The very pervasiveness of social media, especially networks like LinkedIn, Facebook and Twitter where things get shared or retweeted a lot, perhaps means that we take more trouble to keep in with people, and act in accordance with the norms, simply because we know we’ll see them again soon, wherever they may physically be.

Just like living in a big village (not that villages are always harmonious of course), we really can’t avoid people in our circle. They’re everywhere.

Best to act accordingly, I reckon.

What do you think?

Universal truth or just your worldview?

Woman reflectingIt comes as a bit of a jolt: What you thought was something which was true everywhere—that always applied—turns out to be just part of your map, a piece of your programming, in fact.

It’s a healthy shock, of course, and one I’ve got more used to—enough to be more alert to the possibility that what I thought was a foundation principle is in fact an area of shifting sand.

Here’s what I’ve found though…

The more fundamental the principle, the more likely it is it really does apply everywhere, and the more sure you can be that it will.

A good reason for working at a deeper level—more chance of being right.

Mastery in the young, or at least younger

Four young adults working togetherHelping some clients visualize the next 12 months of their business (and so increase the likelihood of it happening), it’s interesting to notice that these young business people haven’t learned to be resistant to learning.

Not having ever had experience of other businesses, or even worked for anyone else, they haven’t picked up the habit of pushing away that which can help them.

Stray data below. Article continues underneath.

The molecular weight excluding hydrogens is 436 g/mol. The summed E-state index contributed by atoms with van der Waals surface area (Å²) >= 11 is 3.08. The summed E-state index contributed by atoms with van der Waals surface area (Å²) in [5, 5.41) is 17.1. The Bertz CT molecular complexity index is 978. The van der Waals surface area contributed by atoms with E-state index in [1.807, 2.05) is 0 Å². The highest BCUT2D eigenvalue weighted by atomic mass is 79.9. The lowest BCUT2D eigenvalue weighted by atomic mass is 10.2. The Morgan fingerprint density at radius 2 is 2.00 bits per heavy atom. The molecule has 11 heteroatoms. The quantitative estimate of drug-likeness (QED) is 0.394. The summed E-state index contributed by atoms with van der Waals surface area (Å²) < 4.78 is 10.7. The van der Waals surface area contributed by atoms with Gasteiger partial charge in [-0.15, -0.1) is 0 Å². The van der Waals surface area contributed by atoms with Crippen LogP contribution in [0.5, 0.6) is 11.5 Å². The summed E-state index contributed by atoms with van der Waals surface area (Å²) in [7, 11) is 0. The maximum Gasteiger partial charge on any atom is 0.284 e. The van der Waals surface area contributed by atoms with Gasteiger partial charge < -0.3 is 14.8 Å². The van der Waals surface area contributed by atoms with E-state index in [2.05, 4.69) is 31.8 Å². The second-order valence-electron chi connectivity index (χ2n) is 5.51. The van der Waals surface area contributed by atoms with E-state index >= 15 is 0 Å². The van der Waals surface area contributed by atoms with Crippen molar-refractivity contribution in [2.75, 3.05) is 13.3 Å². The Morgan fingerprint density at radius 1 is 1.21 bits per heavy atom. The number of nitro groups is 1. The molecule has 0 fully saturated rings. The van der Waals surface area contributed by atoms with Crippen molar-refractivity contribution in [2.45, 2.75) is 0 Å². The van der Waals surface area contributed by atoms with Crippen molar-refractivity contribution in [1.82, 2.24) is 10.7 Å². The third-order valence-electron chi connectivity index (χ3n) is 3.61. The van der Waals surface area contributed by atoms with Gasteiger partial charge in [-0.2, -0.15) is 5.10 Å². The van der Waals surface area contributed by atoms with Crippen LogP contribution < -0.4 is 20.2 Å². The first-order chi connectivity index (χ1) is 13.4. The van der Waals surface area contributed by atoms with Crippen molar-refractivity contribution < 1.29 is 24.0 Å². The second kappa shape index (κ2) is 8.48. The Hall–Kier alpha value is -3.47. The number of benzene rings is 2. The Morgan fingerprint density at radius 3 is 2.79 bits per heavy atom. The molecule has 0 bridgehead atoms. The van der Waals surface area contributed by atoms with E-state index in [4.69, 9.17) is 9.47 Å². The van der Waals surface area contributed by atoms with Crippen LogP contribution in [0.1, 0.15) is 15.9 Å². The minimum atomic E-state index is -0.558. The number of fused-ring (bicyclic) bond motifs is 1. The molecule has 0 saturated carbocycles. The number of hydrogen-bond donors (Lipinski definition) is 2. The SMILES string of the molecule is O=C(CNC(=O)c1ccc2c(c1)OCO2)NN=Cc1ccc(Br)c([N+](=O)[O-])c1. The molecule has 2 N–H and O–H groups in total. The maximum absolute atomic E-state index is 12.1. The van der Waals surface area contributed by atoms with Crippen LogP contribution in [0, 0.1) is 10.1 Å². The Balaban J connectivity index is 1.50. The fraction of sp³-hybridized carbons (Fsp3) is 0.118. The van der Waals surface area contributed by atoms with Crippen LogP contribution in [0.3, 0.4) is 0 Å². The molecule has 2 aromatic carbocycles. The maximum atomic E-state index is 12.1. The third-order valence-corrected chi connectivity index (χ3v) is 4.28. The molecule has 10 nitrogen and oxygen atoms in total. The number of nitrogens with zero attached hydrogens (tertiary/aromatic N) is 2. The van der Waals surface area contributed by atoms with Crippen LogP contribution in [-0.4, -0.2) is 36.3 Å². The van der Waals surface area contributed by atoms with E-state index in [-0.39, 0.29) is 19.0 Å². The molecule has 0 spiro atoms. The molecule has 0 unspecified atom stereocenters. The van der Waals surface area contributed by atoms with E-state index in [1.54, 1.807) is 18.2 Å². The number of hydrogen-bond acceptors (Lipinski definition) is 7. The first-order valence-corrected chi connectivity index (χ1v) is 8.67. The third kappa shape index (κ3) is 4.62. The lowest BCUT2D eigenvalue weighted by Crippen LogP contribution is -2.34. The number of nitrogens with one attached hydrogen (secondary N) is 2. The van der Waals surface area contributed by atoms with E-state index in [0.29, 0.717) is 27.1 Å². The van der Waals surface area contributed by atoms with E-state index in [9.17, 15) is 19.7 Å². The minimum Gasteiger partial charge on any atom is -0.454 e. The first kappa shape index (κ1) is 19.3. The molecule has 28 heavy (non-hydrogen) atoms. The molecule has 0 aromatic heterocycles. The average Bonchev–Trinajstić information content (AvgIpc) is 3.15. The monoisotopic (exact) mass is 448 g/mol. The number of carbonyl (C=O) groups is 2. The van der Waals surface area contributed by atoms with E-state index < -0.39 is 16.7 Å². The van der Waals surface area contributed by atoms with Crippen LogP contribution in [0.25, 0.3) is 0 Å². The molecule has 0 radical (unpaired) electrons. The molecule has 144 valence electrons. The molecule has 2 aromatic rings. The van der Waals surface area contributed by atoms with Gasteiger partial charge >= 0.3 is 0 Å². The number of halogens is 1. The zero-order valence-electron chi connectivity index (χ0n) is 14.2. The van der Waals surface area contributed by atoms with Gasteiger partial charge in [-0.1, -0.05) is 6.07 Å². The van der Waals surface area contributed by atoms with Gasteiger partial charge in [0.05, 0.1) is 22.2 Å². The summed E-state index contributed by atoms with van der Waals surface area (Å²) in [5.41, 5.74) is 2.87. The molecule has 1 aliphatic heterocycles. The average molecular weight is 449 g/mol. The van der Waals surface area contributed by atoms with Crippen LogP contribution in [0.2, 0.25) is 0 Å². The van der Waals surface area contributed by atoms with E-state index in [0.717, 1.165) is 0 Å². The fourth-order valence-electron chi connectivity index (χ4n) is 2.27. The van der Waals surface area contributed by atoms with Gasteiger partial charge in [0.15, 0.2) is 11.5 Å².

Sometimes mastery can be seen more clearly in the young than the old.

Incoherence and bullying

Signposts pointing in all different directionsStrategic coherence: Some organizations have it, others not so much. In those that do, it’s easier to get things done across functions, across the ubiquitous silos, because everyone’s already pointing in something like the same direction.

Where there’s incoherence—different parts being pointed in different directions—it’s much harder to lead across functions when the job requires it. Managers run out of the skills and authority they need to get what they need done, done, and resort to bullying behavior.

Some organizations leave their senior people to “sort it out amongst themselves.” In a competitive culture, that rarely happens and so things get incoherent down the line.

Does that lead to bullying?

What do you think?

Watch the incoherence is the takeaway, I reckon.

If your organization was an orchestra, how would it sound?

Conductor and orchestraIs everyone playing the same piece? Are they even in the same hall? Assuming, yes, then how unified is the performance?

Ok, the comparison is not entirely valid, because an organization needs to evolve, so some players need to be trying out new things, and new additions to the team need to be practising and tuning up in another room.

But still, as its conductor, are you satisfied with what you hear?

If you yourself were an orchestra, how would you sound?

A simple story of ego

Leisure centreThe lady behind the reception desk said “I’m sorry, but the pool closes at six o’clock on a Monday”

She must have made a mistake…

“Are you sure? The website says it’s open.”

She confirms the pool is definitely closed.

I’m for blaming something, so I say…

“I think the website must be wrong.”

The receptionist astutely says she doesn’t know anything about the website, avoiding meeting me on that field. I recognise reality (but not responsibility) and leave.

Of course, I’ve just got it wrong. The website is perfectly correct.

Such are the consequences of ego—in this case, mine. A little example highlighting a problem we all face—learning blocked by ego—our own and other people’s.

Where’s yours letting you down? And what changes when you reign it in a little?